Cells and souls and science and promises. How does a politician balance such volatile substances? George W. Bush tried as he pondered the research spearheaded by one of America's pioneering scientists. Biologist James Thomson's wizardry with embryonic stem cells had not only raised hopes for a medical panacea but also set off the national debate on whether that potential public good provided the moral justification for the infusion of public money over the objection of many. Already, Thomson's personal balancing act--juggling scientific imperative and ethical caution, technical brilliance and moral quandary--had made him one of our choices for TIME's list of America's Best in science and medicine, the second of our series on Americans at the top of their fields.
A century ago, the list would have been a short one, limited to names like Einstein and Pasteur and the Curies. Science was then a cottage industry practiced by a small group of men (and a few women) working mostly in isolation. Today, the scientific universe consists of interconnected microcosms of expertise. Apart from Thomson, our list of America's Best includes pioneers in a wide range of fields. Although few of these areas are as controversial as stem-cell research, they are all just as important to the way we live our daily lives. Among them: Lonnie Thompson, a climatologist who scales mountaintops to better understand global warming; Elizabeth Spelke, a developmental psychologist who has shown that babies are smarter than we thought.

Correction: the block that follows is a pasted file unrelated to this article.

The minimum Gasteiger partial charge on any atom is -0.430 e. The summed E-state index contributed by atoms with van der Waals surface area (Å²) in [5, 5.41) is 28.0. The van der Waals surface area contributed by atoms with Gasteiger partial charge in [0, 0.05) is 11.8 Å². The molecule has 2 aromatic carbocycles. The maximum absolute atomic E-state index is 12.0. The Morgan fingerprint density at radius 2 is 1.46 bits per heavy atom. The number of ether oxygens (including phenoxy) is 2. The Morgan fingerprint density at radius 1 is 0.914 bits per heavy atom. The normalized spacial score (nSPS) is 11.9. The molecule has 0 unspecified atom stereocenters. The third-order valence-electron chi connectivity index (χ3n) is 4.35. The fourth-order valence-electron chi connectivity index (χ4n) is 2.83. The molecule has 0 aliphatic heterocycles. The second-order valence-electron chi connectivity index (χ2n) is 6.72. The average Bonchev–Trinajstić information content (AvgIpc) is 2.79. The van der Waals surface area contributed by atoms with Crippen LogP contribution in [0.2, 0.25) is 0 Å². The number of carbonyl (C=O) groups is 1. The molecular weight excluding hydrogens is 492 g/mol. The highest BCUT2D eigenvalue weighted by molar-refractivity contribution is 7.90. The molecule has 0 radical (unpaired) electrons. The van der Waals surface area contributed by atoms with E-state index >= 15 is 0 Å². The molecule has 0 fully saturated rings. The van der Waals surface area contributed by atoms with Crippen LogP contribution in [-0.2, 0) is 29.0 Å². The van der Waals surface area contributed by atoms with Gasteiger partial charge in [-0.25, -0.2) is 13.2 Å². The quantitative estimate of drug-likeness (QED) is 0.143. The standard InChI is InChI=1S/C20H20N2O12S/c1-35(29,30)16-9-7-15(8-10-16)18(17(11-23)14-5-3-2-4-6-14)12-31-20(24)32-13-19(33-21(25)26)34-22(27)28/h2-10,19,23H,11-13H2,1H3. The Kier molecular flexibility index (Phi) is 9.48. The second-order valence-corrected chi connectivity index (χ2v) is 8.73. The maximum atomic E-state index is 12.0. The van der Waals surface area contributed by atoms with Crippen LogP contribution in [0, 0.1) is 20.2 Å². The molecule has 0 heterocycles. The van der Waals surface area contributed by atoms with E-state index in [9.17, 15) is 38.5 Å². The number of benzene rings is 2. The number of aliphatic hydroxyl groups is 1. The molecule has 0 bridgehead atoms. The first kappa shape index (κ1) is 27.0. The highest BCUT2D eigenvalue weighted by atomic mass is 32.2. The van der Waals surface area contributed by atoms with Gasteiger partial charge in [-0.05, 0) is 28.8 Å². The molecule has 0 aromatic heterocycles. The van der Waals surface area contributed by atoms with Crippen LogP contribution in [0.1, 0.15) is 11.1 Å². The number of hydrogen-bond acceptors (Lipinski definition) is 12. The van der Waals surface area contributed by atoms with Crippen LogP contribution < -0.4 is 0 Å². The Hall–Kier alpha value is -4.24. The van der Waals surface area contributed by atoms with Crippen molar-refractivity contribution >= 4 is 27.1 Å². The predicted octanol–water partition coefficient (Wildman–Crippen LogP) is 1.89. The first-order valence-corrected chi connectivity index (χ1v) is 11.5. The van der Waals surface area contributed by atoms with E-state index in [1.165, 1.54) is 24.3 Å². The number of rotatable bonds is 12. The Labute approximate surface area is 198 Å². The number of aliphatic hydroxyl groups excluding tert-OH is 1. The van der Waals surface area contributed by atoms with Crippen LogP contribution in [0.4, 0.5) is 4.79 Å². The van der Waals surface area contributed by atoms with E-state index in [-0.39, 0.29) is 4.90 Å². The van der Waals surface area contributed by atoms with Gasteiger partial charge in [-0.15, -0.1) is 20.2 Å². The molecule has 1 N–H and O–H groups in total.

Naming the best is a lot tougher now than it would have been 100 years ago. Science and medicine are enormous enterprises, requiring billions of dollars to support tens of thousands of researchers in universities, government labs and industry. Dozens or even hundreds of Ph.D.s might labor together to tackle a single problem--finding an elusive particle, say, or deconstructing a genome. On a project like that, it is hard to single out one researcher. Thus you will find very few household names among scientists today.
There is a reason for that. The questions scientists are tackling now are a lot narrower than those that were being asked 100 years ago. As John Horgan pointed out in his controversial 1997 best seller The End of Science, we've already made most of the fundamental discoveries--that the blueprint for most living things is carried in a molecule called DNA; that the universe began with a Big Bang; that atoms are made of protons, electrons and neutrons; that evolution proceeds by natural selection. Though today's problems are less sweeping, they are no less important. The diseases scientists are trying to cure still cause human misery and death; the answers they are seeking still stem from the central questions of human existence: Where did we come from? Where are we going?